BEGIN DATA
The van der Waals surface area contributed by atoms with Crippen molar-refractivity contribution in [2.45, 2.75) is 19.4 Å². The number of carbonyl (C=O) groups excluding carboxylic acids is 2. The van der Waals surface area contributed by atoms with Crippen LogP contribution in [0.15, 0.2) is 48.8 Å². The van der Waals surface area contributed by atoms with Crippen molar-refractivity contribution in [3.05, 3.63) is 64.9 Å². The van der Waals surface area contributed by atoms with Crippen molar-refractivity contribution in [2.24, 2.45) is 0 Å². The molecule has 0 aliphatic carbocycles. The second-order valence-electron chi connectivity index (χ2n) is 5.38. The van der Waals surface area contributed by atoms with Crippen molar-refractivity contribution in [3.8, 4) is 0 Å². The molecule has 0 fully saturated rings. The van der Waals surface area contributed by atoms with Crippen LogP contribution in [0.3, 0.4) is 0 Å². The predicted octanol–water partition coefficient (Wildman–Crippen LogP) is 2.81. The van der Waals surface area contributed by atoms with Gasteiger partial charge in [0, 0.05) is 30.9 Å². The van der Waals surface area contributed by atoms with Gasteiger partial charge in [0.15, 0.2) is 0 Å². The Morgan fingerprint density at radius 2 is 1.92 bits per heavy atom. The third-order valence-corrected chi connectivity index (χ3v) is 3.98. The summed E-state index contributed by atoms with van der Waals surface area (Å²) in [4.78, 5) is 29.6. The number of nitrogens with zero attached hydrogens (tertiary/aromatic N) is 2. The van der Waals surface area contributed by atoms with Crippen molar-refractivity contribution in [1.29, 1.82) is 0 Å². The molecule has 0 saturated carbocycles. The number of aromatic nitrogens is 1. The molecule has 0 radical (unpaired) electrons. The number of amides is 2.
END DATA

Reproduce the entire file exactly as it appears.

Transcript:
The van der Waals surface area contributed by atoms with Crippen molar-refractivity contribution in [2.45, 2.75) is 19.4 Å². The number of carbonyl (C=O) groups excluding carboxylic acids is 2. The van der Waals surface area contributed by atoms with Crippen LogP contribution in [0.15, 0.2) is 48.8 Å². The van der Waals surface area contributed by atoms with Crippen molar-refractivity contribution in [3.05, 3.63) is 64.9 Å². The van der Waals surface area contributed by atoms with Crippen molar-refractivity contribution in [2.24, 2.45) is 0 Å². The molecule has 0 aliphatic carbocycles. The second-order valence-electron chi connectivity index (χ2n) is 5.38. The van der Waals surface area contributed by atoms with Crippen molar-refractivity contribution in [3.8, 4) is 0 Å². The molecule has 0 fully saturated rings. The van der Waals surface area contributed by atoms with Crippen LogP contribution in [0.3, 0.4) is 0 Å². The predicted octanol–water partition coefficient (Wildman–Crippen LogP) is 2.81. The van der Waals surface area contributed by atoms with Gasteiger partial charge in [0, 0.05) is 30.9 Å². The van der Waals surface area contributed by atoms with Gasteiger partial charge in [0.15, 0.2) is 0 Å². The Morgan fingerprint density at radius 2 is 1.92 bits per heavy atom. The third-order valence-corrected chi connectivity index (χ3v) is 3.98. The summed E-state index contributed by atoms with van der Waals surface area (Å²) in [4.78, 5) is 29.6. The number of nitrogens with zero attached hydrogens (tertiary/aromatic N) is 2. The van der Waals surface area contributed by atoms with Crippen molar-refractivity contribution in [1.29, 1.82) is 0 Å². The molecule has 0 saturated carbocycles. The number of aromatic nitrogens is 1. The molecule has 0 radical (unpaired) electrons. The number of amides is 2.